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Marketing trends are always changing, and it's so important to stay relevant. What are the latest trends, and how does one stay abreast of them? Is it better to be an early adopter or to see which trends stick? To address these questions, we’re asking experienced CMOs and marketing executives to share their “Top 5 Marketing Trends That Leaders Need To Know.” As a part of this series, I had the pleasure of interviewing Cordula Pfluegl

Cordula Pfluegl

Cordula has been leading marketing strategies to launch brands and support startup growth for a decade. Before joining TNW, a financial times company, she ran her own social media agency and was a founding team member of a woman-focused education start-up. Throughout her roles, she crafted marketing strategies in Europe, Africa, Asia, and the USA.


Currently based in the Netherlands, she leads TNW’s marketing strategy while the company is delivering one of Europe’s leading tech conference and a media house writing about technology.

Thank you so much for doing this with us! Can you share what brought you to this specific career path?

Sure! Marketing is technically my third career but, somehow, it’s all interlinked. At a very early age I started modeling, which allowed me to travel the world, finance my studies, and develop a natural curiosity for people and their behavior. This led me to choose Psychology as a field of study. I did a clinical year in one of Europe’s biggest hospitals, and it was a great experience but taught me that I was missing creativity in my work in psychology.

My personal interest in the startup world and social media eventually led me to Marketing. I ended up moving to Cape Town, where I had to start as an intern despite my academic degrees and 10 years of work experience. I am grateful for my previous experiences; I think a non-linear career path is a big asset.

It has been said that our mistakes can be our greatest teachers. Can you share a mistake you made when you were first starting?

Oh I made a lot of mistakes. I remember one of the big ones I made in my early career was naming something industry-specific incorrectly on our 300k Instagram account. Within minutes we had tons of comments and people sending screenshot to our CEO complaining. It was a quick fix on the channel but within the team it turned into a huge drama.

I was very junior, took all the blame and felt terrible for days. These days I know if you output content at a large scale, you will always make mistakes, no matter how diligent you are. It is not the end of the world! It is the way you deal with mistakes that makes up a winning strategy.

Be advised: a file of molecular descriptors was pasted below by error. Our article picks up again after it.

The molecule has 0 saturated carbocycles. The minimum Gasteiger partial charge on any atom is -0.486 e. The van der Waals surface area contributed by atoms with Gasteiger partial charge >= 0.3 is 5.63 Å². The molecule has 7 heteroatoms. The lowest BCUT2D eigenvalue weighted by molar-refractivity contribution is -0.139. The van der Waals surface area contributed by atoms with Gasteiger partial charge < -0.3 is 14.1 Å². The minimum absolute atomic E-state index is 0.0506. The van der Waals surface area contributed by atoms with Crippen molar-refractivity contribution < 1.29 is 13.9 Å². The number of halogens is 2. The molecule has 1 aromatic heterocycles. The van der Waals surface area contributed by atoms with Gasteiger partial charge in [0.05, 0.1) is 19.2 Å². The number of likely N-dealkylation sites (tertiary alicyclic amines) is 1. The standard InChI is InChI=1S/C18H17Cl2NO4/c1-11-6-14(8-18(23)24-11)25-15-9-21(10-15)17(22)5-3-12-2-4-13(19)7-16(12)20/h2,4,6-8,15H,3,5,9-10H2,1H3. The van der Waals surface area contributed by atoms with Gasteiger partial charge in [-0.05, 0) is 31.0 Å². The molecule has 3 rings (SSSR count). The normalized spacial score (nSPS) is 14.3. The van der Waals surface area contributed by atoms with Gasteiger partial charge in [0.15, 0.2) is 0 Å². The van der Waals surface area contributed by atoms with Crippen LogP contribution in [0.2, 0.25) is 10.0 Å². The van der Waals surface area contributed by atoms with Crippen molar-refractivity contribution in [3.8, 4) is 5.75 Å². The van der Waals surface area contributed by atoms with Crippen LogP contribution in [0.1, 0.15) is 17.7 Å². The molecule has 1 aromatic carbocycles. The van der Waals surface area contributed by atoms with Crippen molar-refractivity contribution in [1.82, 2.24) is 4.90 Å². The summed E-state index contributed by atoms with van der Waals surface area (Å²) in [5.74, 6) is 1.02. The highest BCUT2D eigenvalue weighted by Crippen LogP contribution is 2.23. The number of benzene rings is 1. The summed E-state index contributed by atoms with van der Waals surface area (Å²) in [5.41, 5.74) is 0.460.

None of us are able to achieve success without some help along the way. Is there a particular person you're grateful for?

I was fortunate enough to have some key figures in my career that handed me opportunities at the right time or simply trusted my ability. All of them were women. Starting with Rita Pires, who hired me for my first leadership role as a Head of Marketing. I had never led a team at the time but she believed in my ability and gave me the chance to grow within a company structure.

Of course I have to also mention the co-founder of my previous company, Lauren Dallas, who welcomed me into her founding team and oversaw my journey to CMO at Future Females. Recently Myrthe van der Erve (CEO of the TNW) offered me the Marketing Director role, which was another big step.

Was there a 'tipping point' in your career when you started to see success? What takeaways or lessons can others learn from that?

When I worked on my first growth projects, I really felt the power of the first-mover advantage. It was the early days of Instagram and the days where you could achieve significant SEO results with rich content in less than six months. Gone are those glorious days, but you can still find these marketing opportunities today. The one that gives you a competitive edge. Look for new channels, better data and analytic tools and trends within Paid Social.